Heroes or Villains: Modern Architecture and its Controversial Creators

Despite its grandeur and elegance, modern architecture is not immune to controversy and neither are its designers. Some architects are adored, others revered, while a few are mercilessly criticized, but at some point in their careers, even the most celebrated of them have had to endure the scandals that arise from one of their designs. In this lighthearted journey, we delve into a few examples to unravel the root of the problem and uncover what went wrong.

In the early 1980s, Tom Wolfe, a renowned practitioner of new journalism, took on the world of architecture in his insightful book, “Who’s Afraid of the Fierce Bauhaus?” Here, he critiques the architects associated with the modern movement and takes aim at those who fled to the United States after the rise of Nazi Germany. Led by Walter Gropius and Mies van der Rohe, this group was nicknamed the “Babylon of capitalism” and accused of being mercenary for blindly following their aesthetic principles, funded by America’s economic elite.

The architects of the Bauhaus were not the only ones to face criticism and insults. The late Baroque style, represented by architects such as Pedro de Ribera, was derisively referred to as “Churrigueresque” by neoclassical academic Villanueva. But perhaps the most famous insult was that inflicted by Adolf Loos upon Emperor Franz Joseph himself, when he erected the Looshaus in front of the Hofburg. The Habsburgs referred to it as the “horrible house without eyebrows” due to its lack of ornamentation on the windows, which was considered a crime against imperial tastes. To avoid seeing it, they forever blocked the palace entrance that overlooked Michaelerplatz.

Looshaus Michaelerplatz
Looshaus Michaelerplatz

Regardless of their status as kings, emperors, or dictators, every client is a client to an architect. It is understood that a client will never dictate to an architect how to do their job. The cost of brilliance is high, and even the greatest architects have found themselves at the center of some of the most notorious controversies in the field.

1. The Eiffel Tower, “the disgrace of Paris”

the Eiffel Tower

Nowadays, the Eiffel Tower is considered a symbol of French chic and is one of the most famous monuments in the world. However, upon its construction in 1889, it was met with widespread anger and disappointment. Dubbed a “truly tragic lamppost,” the tower, which was subsidized, did not sit well with everyone. Architect and curator Bertrand Lemoine compiled the many offenses against it in a book, including those featured in the “Artists’ Protest Against Monsieur Eiffel’s Tower” manifesto, published in Le Temps. The signatories of this manifesto were none other than the intellectual and cultural elite of the time, including Guy de Maupassant, Alexandre Dumas Jr., William Bouguereau, and Charles Garnier, the architect of the Paris Opera.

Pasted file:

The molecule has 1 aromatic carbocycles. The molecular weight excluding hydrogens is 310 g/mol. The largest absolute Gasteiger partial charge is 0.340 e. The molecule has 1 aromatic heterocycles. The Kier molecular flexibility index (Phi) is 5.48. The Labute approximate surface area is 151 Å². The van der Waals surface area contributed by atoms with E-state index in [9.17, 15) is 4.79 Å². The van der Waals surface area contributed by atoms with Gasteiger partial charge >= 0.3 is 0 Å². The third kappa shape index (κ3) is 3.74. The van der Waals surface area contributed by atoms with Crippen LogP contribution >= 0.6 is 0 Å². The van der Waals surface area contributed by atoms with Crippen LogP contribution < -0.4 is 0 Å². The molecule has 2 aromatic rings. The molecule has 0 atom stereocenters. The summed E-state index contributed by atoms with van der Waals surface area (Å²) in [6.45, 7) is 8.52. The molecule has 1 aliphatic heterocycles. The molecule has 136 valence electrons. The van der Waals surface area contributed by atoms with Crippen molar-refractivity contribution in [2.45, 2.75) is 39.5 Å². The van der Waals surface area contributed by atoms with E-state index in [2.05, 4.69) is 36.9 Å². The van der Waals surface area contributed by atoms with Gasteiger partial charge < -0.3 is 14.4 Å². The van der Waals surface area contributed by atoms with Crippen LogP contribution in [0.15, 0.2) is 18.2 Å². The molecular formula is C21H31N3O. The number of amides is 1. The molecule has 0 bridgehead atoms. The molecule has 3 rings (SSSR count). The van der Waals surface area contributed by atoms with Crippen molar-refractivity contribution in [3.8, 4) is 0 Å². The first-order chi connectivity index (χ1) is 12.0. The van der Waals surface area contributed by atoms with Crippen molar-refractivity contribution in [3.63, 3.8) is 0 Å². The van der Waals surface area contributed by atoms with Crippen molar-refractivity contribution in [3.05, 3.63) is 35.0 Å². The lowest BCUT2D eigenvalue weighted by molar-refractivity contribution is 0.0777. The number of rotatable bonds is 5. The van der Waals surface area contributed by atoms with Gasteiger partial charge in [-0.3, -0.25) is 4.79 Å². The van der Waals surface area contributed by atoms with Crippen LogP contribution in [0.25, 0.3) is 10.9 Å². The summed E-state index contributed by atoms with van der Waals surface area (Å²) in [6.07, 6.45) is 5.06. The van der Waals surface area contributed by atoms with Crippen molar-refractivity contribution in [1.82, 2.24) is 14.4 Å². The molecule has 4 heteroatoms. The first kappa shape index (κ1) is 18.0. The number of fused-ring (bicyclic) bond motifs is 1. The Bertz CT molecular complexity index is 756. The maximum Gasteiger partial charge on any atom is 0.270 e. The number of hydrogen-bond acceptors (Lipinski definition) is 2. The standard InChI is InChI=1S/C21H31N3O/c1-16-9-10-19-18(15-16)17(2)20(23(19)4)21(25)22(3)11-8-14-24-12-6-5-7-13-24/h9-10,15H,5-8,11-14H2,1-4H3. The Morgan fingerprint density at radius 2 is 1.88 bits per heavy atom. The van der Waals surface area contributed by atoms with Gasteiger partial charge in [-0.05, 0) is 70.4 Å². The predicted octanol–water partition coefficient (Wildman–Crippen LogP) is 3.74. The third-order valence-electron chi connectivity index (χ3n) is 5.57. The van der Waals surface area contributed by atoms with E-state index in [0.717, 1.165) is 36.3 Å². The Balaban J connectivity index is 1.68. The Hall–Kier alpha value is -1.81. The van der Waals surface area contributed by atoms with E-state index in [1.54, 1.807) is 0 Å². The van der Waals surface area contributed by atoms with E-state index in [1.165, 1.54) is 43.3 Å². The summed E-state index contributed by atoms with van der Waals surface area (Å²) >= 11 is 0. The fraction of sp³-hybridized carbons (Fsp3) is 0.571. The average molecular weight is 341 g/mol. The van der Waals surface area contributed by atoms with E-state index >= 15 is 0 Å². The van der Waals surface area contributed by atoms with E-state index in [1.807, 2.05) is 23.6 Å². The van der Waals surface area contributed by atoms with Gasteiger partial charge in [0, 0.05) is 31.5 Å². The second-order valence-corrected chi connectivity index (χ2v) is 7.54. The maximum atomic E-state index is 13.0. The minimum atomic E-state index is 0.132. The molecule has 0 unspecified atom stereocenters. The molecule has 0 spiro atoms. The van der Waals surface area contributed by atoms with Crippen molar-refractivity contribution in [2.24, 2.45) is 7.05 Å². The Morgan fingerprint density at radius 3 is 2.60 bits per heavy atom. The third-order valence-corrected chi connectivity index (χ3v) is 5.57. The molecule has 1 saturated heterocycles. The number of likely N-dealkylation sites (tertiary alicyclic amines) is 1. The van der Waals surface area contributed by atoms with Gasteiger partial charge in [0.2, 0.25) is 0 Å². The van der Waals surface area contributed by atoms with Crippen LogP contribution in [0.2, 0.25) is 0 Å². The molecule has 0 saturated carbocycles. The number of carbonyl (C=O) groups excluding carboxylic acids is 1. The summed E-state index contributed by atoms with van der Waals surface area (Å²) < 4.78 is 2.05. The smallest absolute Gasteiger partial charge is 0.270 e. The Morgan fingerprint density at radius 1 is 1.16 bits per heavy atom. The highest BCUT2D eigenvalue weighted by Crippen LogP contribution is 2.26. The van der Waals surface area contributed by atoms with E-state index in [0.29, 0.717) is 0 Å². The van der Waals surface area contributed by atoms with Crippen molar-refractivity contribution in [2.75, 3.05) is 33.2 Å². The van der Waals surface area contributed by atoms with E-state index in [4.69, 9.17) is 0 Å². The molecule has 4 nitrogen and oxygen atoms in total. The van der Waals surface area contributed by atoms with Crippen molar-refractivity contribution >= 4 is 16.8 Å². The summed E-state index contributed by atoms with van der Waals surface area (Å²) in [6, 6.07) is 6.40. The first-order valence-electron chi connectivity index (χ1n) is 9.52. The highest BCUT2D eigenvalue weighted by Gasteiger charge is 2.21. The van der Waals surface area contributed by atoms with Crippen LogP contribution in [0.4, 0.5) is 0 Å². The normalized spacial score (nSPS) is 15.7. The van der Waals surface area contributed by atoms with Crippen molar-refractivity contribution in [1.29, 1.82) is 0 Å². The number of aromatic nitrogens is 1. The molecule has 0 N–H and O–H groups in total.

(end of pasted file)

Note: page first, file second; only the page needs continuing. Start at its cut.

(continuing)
The “Artists’ Protest Against Monsieur Eiffel’s Tower” manifesto aimed to make it clear that the signatories were “against the erection in the heart of our capital of the useless and monstrous Eiffel Tower.” They deemed it “dizzyingly ridiculous, similar to a huge factory chimney.” Paul Verlaine didn’t need to sign the manifesto to insult the tower in his own way, calling it a “watchtower of skeletons.” However, the best insult goes to Joris-Karl Huysmans, who referred to it as a “fundibuliform wire mesh” and a “suppository riddled with holes.”

2. The Pompidou in Paris: the “Notre-Dame of the Pipes”

The Pompidou in Paris

Jean Baudrillard predicted in “L’effet Beaubourg” that 20th century art aimed to transform the world, but that contemporary art museums had become “something else”. He foresaw the backlash that one such museum, the Pompidou in Paris, would face, both for its design and content. President Pompidou himself predicted the reaction when he first saw the designs, exclaiming, “It will make people scream.” The young and talented architects Renzo Piano, Gianfranco Franchini, and Richard Rogers ended up being at the center of one of the most contentious architectural controversies of the 20th century.

The Pompidou Centre, a building that sparked controversy for its bold design, once stood on the site of Les Halles market, a beloved location in Paris. Despite initial backlash, with Le Figaro calling it a “visual assault” and likening it to a “Loch Ness monster,” the Pompidou Centre has now become the third most visited building in the city.

3. The Ruedo de Oiza or the “prison” of the M-30

 The Ruedo de Oiza

The El Ruedo project, located beside the busy M-30 road in Madrid, was won by architect Saénz Oiza. The project consisted of a series of homes designed as a spiral-shaped “wall”, which was likened to a prison from the start. Despite meeting the project specifications, the 346 homes faced 346 complaints from their owners, with issues ranging from bed sizes not fitting curved rooms to small kitchens. However, Oiza expertly navigated the controversy, even advising a disgruntled neighbor to “let the house and become an architect.”